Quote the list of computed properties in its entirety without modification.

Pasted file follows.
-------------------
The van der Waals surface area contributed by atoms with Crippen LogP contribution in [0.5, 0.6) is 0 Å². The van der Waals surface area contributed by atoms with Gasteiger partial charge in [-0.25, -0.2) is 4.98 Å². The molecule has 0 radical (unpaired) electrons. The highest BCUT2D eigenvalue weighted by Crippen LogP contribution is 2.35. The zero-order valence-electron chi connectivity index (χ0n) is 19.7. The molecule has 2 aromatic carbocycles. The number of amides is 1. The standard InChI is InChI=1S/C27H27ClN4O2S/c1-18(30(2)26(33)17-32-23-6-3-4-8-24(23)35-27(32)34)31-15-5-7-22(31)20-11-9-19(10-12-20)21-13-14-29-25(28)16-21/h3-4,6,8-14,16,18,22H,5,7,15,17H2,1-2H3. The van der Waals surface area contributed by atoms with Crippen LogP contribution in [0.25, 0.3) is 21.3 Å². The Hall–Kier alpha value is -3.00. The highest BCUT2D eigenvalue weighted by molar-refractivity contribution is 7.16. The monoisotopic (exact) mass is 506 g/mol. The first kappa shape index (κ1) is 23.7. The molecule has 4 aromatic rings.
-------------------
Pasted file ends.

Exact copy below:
The van der Waals surface area contributed by atoms with Crippen LogP contribution in [0.5, 0.6) is 0 Å². The van der Waals surface area contributed by atoms with Gasteiger partial charge in [-0.25, -0.2) is 4.98 Å². The molecule has 0 radical (unpaired) electrons. The highest BCUT2D eigenvalue weighted by Crippen LogP contribution is 2.35. The zero-order valence-electron chi connectivity index (χ0n) is 19.7. The molecule has 2 aromatic carbocycles. The number of amides is 1. The standard InChI is InChI=1S/C27H27ClN4O2S/c1-18(30(2)26(33)17-32-23-6-3-4-8-24(23)35-27(32)34)31-15-5-7-22(31)20-11-9-19(10-12-20)21-13-14-29-25(28)16-21/h3-4,6,8-14,16,18,22H,5,7,15,17H2,1-2H3. The van der Waals surface area contributed by atoms with Crippen LogP contribution in [0.25, 0.3) is 21.3 Å². The Hall–Kier alpha value is -3.00. The highest BCUT2D eigenvalue weighted by molar-refractivity contribution is 7.16. The monoisotopic (exact) mass is 506 g/mol. The first kappa shape index (κ1) is 23.7. The molecule has 4 aromatic rings.